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Malus Law - Cosine squared term?

  1. Mar 6, 2007 #1
    this is just a general trig question:

    We are going over Malus law in physics; the formula is this:
    S = s*cos^2(theta)

    My question is about the cosine squared term in the equation. does this simply mean take the cosine of a number and square it? in other words would this be the same thing as [cos(theta)]^2
     
  2. jcsd
  3. Mar 6, 2007 #2

    arildno

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    Indeed!

    It is an unfortunate notation that confuses a lot of students, but it won't ever go away. you have to live with it.
     
  4. Mar 6, 2007 #3
    I simply tell my students that once upon a time, they wrote it as (sinx)^2, but lazy students kept leaving off the parenthesis and wrote sinx^2, sometimes meaning to take the sine of x, then square that answer; other times meaning to square the x first, then take the sine. To eliminate confusion, when they want the sin value to be squared, they put the squared symbol right next to sin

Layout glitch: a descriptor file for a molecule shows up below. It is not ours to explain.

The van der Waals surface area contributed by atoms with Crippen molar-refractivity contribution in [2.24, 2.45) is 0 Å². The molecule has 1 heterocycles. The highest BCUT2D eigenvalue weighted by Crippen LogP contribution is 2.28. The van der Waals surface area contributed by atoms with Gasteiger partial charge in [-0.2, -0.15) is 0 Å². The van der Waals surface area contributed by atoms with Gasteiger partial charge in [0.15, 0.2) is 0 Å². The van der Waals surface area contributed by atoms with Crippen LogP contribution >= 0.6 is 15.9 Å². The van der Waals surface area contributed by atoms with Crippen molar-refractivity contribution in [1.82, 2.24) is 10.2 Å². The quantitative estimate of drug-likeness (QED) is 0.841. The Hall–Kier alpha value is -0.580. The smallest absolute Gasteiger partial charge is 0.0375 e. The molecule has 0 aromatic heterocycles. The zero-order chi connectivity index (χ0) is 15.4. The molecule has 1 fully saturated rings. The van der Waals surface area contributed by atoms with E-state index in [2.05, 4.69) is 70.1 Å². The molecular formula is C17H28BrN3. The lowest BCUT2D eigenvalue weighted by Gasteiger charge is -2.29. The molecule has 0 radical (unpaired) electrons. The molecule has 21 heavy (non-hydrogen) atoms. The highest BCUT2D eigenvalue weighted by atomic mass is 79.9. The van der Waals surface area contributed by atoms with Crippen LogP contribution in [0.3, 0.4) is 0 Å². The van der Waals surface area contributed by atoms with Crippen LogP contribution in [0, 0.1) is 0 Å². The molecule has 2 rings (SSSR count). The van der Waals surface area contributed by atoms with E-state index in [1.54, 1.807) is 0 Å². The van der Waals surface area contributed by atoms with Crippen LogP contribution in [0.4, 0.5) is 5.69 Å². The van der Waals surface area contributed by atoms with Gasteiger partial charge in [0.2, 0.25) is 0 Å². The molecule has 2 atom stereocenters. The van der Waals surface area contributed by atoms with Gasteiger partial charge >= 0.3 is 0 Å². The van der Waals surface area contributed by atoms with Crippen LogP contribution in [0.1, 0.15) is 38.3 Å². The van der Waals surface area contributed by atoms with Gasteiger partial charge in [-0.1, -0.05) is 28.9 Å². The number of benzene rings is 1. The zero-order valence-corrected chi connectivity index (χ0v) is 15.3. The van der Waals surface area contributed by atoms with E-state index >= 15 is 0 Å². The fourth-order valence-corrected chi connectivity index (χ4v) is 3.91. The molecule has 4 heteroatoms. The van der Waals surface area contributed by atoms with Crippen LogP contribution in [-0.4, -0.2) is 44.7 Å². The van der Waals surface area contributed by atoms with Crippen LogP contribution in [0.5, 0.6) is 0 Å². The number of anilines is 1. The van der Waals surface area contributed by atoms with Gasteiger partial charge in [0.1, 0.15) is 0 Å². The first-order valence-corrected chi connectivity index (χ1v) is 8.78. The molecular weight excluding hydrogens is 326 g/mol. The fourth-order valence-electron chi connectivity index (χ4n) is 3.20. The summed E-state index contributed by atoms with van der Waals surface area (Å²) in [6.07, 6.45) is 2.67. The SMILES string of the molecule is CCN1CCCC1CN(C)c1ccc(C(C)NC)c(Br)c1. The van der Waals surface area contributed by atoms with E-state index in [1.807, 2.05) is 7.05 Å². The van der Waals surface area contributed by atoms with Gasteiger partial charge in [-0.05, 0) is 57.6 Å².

[tex]sin^{2}x[/tex]

    So, to shorten [tex](sinx)^2[/tex] write [tex]sin^{2}x[/tex]
    and
    to shorten [tex]sin(x^2)[/tex] write [tex]sinx^2[/tex] (although some people prefer those parenthesis are left in the latter case.)
     
    Last edited: Mar 6, 2007
  5. Mar 6, 2007 #4
    ahhh...thanks for the clarification guys. you've made my day a lot easier!
     
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